Jill's take on The L-Shaped Room by Lynne Reid Banks
I am going to confess that I had no idea who Lynne Reid Banks is nor had I ever heard of The L-Shaped Room before seeing it on a shelf in a bookstore in Barcelona. So, once I was done reading this novel, I did a little Googleing to see what the story was about this author and about this book. According to Wikipedia, it appears Reid Banks is still alive (she's 88) and lives in the UK. She is super prolific, having written a shit ton of books including the children's book The Indian in the Cupboard (which I barely remember hearing about but also never read). It also appears that The L-Shaped Room was made into a movie and was Reid Banks's first novel, written in 1960.
I should say that the language in the story shows the time it was written in. There's some uncomfortable dialog and language about people of color and later, Jews, and it had me wondering if Reid Banks was just using common parlance of the time as a way to reflect these beliefs back to the society in a show of disagreement or if she herself bought in to the language and ideologies of the time.
I ultimately fell on the side of Reid Banks making a social commentary about how people of color, Jews, and ultimately single, pregnant women were treated in society. The L-Shaped Room tells the story of a 27 year old woman who finds herself pregnant after a not terribly satisfying loss of her virginity. The reader witnesses the woman's banishment from her father's home and subsequent mingling with a different set of people than she ever had before in her life. She moves from a middle class existence to a lower class one seemingly overnight.
There are many wrought scenes in the book as the woman, Jane Graham, makes the decision to keep her baby and deal with the consequences. The reader gets an intimate view into just how difficult a decision that would have been back in the early 60's. Hell, reproduction and women's rights is still a hot topic today.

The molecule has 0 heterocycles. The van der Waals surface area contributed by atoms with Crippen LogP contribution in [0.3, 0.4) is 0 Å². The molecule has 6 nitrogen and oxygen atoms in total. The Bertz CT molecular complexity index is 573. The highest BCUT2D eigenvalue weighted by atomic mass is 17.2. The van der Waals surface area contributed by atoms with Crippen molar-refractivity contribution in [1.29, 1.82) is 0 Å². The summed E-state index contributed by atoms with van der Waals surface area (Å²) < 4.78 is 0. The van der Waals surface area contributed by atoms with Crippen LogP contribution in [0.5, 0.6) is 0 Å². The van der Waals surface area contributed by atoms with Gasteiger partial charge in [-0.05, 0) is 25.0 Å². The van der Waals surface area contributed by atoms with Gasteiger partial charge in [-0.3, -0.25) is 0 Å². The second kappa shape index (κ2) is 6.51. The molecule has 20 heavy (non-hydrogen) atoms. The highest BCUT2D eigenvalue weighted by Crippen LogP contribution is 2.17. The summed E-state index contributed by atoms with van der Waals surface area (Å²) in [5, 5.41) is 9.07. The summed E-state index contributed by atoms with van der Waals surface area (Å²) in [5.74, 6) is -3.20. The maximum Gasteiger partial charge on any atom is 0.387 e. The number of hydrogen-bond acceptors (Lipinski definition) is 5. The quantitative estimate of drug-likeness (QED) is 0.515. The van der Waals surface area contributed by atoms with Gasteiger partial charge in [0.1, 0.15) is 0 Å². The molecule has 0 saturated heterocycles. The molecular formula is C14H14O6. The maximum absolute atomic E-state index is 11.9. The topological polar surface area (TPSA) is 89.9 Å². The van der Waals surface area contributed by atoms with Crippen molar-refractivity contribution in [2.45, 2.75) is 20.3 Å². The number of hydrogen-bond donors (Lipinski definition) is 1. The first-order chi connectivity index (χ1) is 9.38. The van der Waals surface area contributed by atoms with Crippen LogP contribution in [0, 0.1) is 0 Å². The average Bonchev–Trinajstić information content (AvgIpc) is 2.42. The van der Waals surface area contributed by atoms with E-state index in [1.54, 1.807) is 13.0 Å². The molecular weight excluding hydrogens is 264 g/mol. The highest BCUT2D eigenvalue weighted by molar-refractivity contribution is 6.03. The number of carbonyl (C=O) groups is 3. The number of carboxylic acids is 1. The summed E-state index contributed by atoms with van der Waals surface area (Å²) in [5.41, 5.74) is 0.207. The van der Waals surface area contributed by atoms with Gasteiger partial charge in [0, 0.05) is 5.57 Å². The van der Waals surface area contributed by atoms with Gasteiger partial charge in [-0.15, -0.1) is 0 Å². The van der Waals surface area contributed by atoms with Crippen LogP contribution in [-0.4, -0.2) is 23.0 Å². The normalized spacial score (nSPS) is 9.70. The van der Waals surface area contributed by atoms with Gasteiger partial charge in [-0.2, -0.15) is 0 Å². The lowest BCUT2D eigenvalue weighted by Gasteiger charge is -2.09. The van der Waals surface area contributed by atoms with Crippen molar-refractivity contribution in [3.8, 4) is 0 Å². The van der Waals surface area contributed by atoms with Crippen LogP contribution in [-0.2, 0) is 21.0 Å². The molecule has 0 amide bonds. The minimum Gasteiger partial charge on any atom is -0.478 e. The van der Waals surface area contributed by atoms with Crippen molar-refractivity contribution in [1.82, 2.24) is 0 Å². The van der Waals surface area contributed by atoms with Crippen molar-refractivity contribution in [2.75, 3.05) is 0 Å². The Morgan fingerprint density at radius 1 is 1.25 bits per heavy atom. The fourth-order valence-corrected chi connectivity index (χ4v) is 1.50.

What I loved so much about the book was how well the struggles and the social stigma of being a single pregnant woman were written. I also liked how the book didn't move in to a fairy tale ending. Yes, it's true some of the characters evolve to changing their harshness towards Jane, but only towards Jane. I don't think any of these characters would change their mind about single pregnant women overall. It's sort of like "well, she's a good person so I can forgive this one little thing".
I really enjoyed the book for it's commentary on women's reproductive issues though I struggled, again, with some of the language used about minorities. As I said, I'm choosing to think this was done as another pointer to how minorities were thought of in the sixties and not racist tendencies by the author. It also brought up additional feelings of resolving language used in classic novels with today's language and ideologies. I am still super conflicted about liking books that use divisive ideology and language, but also think I can't hold history up to today's standards. We're always learning and evolving and I'd like to be patient with novels and artistic works that are a reflection (and reminder) of where we've come from.
Zac's take on The L-Shaped Room by Lynne Reid Banks
I loved how Reid handled the shifting change in thought that a woman goes through once finding out she is pregnant. Well, this woman in particular. The main character is young and was a virgin and gets pregnant. Her options are bleak. She goes to a doctor and we get to see how women are treated in the 60's when asking for an abortion.
It's expensive and dangerous and there are few options as it's still illegal. The doctor makes all kinds of assumptions and is in a position of power, and takes advantage of that to overcharge and scare and lecture the poor girl.
But like I wrote about in my review of The Sheltering Sky by Paul Bowles, and as Jill mentions above, there is only so much I can tolerate when it comes to the sexism and racism of these novels. I get that they were written in a certain context and a time where everybody expressed themselves in ways we don't find tolerable today.
But maybe this novel really is a criticism of power and choice and patriarchy and changing times. Maybe the author was merely a vehicle for the current mindset in which she wrote. We may never know.
But I do know that it was interesting and well written and depicted how women struggled at a certain specific point in time - London in the 60's - and the challenges they faced. The ending was a little bow made of icing that one could hardly believe, but there is some real struggle before that and you really don't know how things will progress until you see the characters unfolding before you.